In yet another decision that reverses an Obama-era policy, the National Labor and Relations Board (NLRB) determined that employers can regulate their employees’ use of company email and other IT resources for non-work-related communications. Previously, Board held that employees with access to these resources for work had a presumptive right to use them on nonworking time for National Labor Relations Act (NLRA) Section 7 purposes, which include union organizing.
The NLRB, in its ruling on the case Caesars Entertainment d/b/a/ Rio All-Suites Hotel and Casino, clarifies that employers have the right to restrict work email to business purposes, with one exception: “in rare cases where an employer’s email system furnishes the only reasonable means for employees to communicate with one another.” The decision reiterates that Section 7 activities are still permitted via oral solicitation and literature distribution face-to-face during non-working time, as well as personal email, smartphones, and social media. Since traditional workplaces have access to these forms of communication, the restriction on using an employer’s email system for non-work purposes is not unreasonable, according to the Board.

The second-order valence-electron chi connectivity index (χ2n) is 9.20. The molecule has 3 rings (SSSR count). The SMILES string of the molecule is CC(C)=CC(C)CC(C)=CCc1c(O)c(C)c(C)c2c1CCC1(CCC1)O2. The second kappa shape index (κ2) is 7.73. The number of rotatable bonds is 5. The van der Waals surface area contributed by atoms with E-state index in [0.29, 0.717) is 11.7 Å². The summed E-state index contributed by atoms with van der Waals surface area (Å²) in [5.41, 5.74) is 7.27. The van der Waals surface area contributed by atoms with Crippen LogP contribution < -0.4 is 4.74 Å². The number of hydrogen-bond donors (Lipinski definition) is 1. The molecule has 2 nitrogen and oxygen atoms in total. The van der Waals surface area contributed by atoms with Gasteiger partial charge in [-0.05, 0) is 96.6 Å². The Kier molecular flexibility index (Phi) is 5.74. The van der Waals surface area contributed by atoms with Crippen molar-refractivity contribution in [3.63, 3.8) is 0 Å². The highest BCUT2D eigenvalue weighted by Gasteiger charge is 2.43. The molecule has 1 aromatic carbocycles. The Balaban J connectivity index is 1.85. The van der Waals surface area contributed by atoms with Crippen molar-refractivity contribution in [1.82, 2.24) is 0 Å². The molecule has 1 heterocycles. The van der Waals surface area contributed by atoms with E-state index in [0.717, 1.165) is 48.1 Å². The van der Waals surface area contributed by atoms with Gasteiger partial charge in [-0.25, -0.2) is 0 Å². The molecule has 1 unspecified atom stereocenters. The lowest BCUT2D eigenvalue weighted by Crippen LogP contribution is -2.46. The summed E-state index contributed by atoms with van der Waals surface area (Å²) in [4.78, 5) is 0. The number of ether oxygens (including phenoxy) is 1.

Attorney David Rosenfeld, who represented the union in the case, believes the decision to be a blow to worker advocacy groups and unions. “I think the ruling could also create a bigger problem for the Board and for employers,” he said. “No modern employer who restricts email access enforces that strictly. There will always be managers and others sending emails home saying, ‘I’m about to leave the office,’ so how do you enforce a policy like than in a non-discriminatory way?”
Employers must make sure a policy restricting email and other IT resources is neutrally worded and applied equitably. If, for example, company email can be used to discuss weekend plans or share family picture but not to solicit union support, that violates the NLRA. If you have concerns regarding your email/IT policies, we are happy to help.